Drowned seabirds in nets collected as bycatch

During 2007-2009, Snæfellsnes Research Centre, in collaboration with The Icelandic Institute of Natural History, The Biology institute of University of Iceland, and the University of East Anglia collaborated on research on the ecology of the common eider population: the influence of climate changes an quality of habitat on changes in population and the stability of utilization.

Supplementing this research, the Snæfellsnes Research Centre began collecting seabirds that drown in lumpfish nets that are landed in Stykkishólmur. This project is ongoing since the summer of 2007.

Birds that are collected are marked with date and place of capture, dissected and tissues collected along with the digestive tracts. These birds give indices regarding the state and food choice of seabirds each year. They can also be used for various researches, such as toxin ecology and genetics. Finally it is worth mentioning that around 20 marked birds were recovered via this project in the summers of 2007 and 2008.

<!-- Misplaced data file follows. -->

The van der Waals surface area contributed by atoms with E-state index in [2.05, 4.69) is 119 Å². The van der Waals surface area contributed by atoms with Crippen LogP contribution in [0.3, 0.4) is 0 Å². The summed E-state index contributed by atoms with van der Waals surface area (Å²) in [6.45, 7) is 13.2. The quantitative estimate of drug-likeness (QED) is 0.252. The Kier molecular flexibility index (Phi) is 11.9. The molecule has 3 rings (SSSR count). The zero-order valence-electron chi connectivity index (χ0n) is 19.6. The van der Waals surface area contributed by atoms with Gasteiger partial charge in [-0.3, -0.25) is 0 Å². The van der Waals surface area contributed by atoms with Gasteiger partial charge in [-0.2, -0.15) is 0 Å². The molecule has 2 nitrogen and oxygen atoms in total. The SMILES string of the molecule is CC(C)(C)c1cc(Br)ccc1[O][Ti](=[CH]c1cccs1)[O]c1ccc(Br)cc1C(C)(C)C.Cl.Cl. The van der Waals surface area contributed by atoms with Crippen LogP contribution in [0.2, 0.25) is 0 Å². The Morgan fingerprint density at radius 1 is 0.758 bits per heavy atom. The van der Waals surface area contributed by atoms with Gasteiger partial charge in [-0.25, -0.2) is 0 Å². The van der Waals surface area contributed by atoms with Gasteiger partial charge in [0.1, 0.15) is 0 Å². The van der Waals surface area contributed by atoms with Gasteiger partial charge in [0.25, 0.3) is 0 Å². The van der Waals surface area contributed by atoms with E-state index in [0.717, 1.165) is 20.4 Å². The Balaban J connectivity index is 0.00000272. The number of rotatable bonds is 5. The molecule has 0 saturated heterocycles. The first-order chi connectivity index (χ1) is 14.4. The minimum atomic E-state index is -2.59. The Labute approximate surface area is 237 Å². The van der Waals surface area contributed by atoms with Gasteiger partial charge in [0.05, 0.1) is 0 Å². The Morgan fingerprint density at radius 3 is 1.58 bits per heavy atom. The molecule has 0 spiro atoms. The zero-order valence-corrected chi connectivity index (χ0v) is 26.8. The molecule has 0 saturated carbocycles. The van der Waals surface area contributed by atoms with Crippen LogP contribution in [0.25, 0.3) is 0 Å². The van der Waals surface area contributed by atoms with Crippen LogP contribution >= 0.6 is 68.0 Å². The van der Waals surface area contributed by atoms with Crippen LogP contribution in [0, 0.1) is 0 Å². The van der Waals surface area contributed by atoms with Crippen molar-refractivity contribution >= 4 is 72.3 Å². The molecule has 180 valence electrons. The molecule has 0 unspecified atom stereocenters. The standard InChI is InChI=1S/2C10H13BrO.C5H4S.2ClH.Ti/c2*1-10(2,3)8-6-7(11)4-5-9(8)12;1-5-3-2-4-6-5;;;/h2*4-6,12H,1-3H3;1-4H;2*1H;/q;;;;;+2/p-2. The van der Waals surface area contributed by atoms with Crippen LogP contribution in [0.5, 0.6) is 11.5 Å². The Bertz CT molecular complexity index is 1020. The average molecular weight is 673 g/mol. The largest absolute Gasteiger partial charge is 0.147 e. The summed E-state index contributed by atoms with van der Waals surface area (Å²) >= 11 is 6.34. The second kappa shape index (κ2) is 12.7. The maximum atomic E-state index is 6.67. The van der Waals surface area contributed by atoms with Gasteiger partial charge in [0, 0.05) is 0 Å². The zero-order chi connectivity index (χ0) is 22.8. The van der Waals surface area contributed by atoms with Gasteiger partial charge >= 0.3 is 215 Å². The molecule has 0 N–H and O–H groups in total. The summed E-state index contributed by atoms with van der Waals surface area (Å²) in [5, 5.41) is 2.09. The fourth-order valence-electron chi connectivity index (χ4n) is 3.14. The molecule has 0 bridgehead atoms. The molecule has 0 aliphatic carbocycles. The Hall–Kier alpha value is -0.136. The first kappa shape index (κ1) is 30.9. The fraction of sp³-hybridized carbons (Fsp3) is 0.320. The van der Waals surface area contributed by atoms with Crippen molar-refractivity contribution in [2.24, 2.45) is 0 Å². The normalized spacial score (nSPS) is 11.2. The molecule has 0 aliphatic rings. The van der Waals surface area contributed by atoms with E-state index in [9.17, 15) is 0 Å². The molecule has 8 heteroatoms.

In the spring of 2009, doctoral candidate Þórður Örn Kristjánsson began  evaluating the food choice of the common eider through dissections on net drowned birds that were collected 2007-2010, but little information was available on the food habits of the common eider in Breiðafjörður Bay. The findings were published in Polar Biology in January 2013. The paper was co-authored by Jón Einar Jónsson and Jörundur Svavarsson.

The bycatch birds are also used for teaching. For example, the black guillemot has been used for the bird dissection in Vertebrate Zoology. The by-catch birds are also dissected to show visitors at events like the Visindavaka.  Pictured below, Árni Ásgeirsson shows a class in Ecology from Fjölbrautaskóli Snæfellinga the insides of two common eiders.




In springs of 2010, Bob Dusek of the USGS National Wildlife Health Center visited and got swab samples from common eiders, cormorants and black guillemots, looking for non-pathogenic influenza viruses and antibodies.  He also visited the Rif Eider colony and collected swab samples from banded common eider females. Bob returned to Rif in 2012 for another set of such samples, and the collaboration with Bob will continue in the coming years.

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